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Senior Achievement Helps Students Prepare for "Real World"
Posted On:
Wednesday, November 14, 2018
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How do I figure and file for taxes?  What are the advantages and risks of credit cards?  How do I prepare a budget for when I’m out on my own?  What is a cover letter? How do I prepare for a job interview?  What do I do when I don’t get along with a coworker? How do I apply for scholarships?  What is the FAFSA and how can it help me?

These are questions that many young people ask when they are attempting to navigate the first few years of life after high school.  And they’re not necessarily new questions--they were asked by students ten years ago as well as by students 30 years ago.

One of the ways White Pine High School helps students go about answering these questions--as well as many others--is through the real life course Senior Achievement, taught as the culminating capstone of the high school experience.  The course originated at WPHS in 2010 or so as an experiment paid for through grant funds. Students interested in learning some real life skills that would assist them after high school voluntarily signed up for the course, which was taught by Dianne Wagers, a since retired master teacher.  Within a year, school officials and board members felt so strongly about the positive experience students were reporting by being in the class that they included successfully completing the course into policy.

Students enroll in the course for one semester as seniors.  Besides addressing the content described above, students also receive instruction and practice in conflict resolution, problem solving, and interpersonal communication.  They compile a portfolio, containing some of their best work throughout high school, and make a presentation at the end of the course to their family, friends, school officials, and community members.

One valuable experience that students participate in is that of a mock job interview.  Community members from many walks of life volunteer to interview students. All interviewers are provided a rubric which they use to score students’ responses to the interview questions.  Categories on the rubric include students physical presentation (dress, grooming), body language (eye contact, posture), speech (appropriate vocabulary, please and thank you), and more.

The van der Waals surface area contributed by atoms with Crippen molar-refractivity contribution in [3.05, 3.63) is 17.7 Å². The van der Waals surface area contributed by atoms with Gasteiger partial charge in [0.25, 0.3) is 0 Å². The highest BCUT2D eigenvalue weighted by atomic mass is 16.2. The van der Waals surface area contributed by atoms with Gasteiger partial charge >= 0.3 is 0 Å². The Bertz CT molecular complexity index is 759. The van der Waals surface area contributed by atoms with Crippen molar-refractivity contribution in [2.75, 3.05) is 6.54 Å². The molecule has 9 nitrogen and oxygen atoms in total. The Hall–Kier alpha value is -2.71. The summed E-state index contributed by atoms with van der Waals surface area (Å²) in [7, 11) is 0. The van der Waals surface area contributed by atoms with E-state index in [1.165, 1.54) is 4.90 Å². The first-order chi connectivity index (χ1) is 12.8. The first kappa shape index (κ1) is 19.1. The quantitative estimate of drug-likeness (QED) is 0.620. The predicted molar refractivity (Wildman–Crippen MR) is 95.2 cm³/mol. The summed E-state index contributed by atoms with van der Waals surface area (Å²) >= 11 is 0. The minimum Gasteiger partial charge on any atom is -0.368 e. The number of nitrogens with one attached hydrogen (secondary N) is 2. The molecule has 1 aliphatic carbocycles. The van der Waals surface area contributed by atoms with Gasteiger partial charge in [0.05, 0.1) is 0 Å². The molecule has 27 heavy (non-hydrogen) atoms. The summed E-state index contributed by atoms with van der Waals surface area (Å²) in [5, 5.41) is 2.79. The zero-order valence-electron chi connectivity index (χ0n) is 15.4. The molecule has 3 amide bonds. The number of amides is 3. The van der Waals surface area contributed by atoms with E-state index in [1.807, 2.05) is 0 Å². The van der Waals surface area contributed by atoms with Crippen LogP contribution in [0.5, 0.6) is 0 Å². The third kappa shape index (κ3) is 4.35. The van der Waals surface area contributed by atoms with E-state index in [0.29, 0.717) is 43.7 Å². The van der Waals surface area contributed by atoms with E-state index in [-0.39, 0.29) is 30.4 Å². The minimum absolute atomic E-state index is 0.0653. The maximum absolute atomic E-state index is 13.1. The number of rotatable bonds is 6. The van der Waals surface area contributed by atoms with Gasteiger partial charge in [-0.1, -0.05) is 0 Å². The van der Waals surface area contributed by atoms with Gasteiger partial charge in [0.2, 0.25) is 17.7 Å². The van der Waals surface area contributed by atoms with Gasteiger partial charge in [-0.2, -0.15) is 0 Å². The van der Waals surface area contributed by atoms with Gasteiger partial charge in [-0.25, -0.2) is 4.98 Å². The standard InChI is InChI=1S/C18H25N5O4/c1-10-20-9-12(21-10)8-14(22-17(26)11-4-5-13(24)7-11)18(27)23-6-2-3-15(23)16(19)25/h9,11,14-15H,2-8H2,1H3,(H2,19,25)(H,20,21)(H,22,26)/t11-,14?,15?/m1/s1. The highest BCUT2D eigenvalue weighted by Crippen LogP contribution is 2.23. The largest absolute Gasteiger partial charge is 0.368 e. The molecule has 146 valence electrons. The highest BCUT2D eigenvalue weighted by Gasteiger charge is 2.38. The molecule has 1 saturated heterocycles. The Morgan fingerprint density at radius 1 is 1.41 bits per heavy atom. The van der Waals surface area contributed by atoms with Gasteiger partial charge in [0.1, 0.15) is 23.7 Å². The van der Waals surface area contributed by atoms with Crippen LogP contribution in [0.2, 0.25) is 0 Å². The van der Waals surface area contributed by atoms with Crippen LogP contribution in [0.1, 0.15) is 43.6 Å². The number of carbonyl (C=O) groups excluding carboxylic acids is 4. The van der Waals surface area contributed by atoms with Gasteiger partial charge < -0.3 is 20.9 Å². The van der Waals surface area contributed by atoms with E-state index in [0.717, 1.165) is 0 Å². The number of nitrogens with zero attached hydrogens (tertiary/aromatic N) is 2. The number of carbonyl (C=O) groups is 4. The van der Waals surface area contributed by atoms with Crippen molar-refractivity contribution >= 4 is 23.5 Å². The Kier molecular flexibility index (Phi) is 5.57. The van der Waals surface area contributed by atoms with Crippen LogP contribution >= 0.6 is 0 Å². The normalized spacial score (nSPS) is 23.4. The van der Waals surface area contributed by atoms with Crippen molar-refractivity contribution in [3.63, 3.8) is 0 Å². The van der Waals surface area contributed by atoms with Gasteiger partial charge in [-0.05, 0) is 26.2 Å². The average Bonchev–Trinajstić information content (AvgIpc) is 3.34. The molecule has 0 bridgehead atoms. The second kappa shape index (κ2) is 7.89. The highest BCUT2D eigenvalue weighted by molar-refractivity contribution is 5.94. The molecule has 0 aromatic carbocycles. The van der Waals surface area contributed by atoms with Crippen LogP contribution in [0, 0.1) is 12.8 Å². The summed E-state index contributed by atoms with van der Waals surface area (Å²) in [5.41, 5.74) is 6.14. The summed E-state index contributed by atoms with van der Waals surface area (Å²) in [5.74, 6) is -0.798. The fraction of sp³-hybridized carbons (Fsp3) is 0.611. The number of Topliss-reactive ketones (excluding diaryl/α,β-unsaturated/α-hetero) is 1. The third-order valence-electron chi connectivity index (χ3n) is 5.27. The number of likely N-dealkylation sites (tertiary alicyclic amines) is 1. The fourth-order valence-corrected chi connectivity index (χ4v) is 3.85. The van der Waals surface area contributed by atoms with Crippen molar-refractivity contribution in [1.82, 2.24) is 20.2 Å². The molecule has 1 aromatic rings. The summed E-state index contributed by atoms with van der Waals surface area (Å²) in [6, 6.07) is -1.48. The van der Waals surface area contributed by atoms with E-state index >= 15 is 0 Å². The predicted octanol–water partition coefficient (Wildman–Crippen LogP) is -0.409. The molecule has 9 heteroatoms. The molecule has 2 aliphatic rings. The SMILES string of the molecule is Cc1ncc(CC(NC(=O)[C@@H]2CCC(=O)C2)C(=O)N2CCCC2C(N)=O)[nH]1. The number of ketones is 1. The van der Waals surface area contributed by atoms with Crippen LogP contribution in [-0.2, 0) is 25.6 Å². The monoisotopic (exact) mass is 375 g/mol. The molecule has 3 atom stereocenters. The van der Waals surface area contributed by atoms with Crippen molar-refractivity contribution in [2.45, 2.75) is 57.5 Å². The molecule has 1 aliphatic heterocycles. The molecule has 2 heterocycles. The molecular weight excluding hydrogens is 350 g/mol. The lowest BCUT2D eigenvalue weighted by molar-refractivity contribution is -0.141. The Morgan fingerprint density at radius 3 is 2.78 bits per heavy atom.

Coty Weaver, Senior Mine Engineer at KGHM was one of this year’s volunteers.  He shares, “My overall reaction was WOW!  These young people were well prepared, well educated in their application area, and confident.  They all had well written cover letters, application forms, and glowing letters of recommendations.  Having been a real job interview I would have hired any one of them. This mock interview setting was a great way to get the students exposure to the next stage of their lives and they worked hard in that regard.  I want to commend them on their efforts and thanks for letting me participate.”

Kim Kammerer, Human Resources Manager at KGHM was another local professional who volunteered his time.  “One point I discussed with the students I interviewed was that they should be as prepared as they can for an interview including understanding as much as reasonably can be expected about the job for which they are applying.  Their goal should be to have a successful interview each and every time they interview so they get the job offer. Ideally they will have multiple job offers from which to choose. I encourage all of your students to put their best effort in preparing and completing a thorough interview, point out their accomplishments and emphasize their strengths on the resume.  The cover letter should emphasize interest in the position being applied for as well as some of the strengths which match well to the position. (experiences, for instance). Good communication skills are essential throughout our lives. To that end, the cover letter and resume need to be spell checked and proof read by someone else to ensure errors are removed. These minor details can make the difference between who gets the offer!”  He summed up his time at the school stating, “I left this experience very impressed with the young folks I interviewed with. You have some remarkable young people who definitely have purpose and are well prepared. I would not hesitate recommending them or considering them for positions that we have.”

Community members who would like to offer their expertise to the Senior Achievement classes can contact counselor Steffani Thompson or principal Becky Murdock at 289-4811.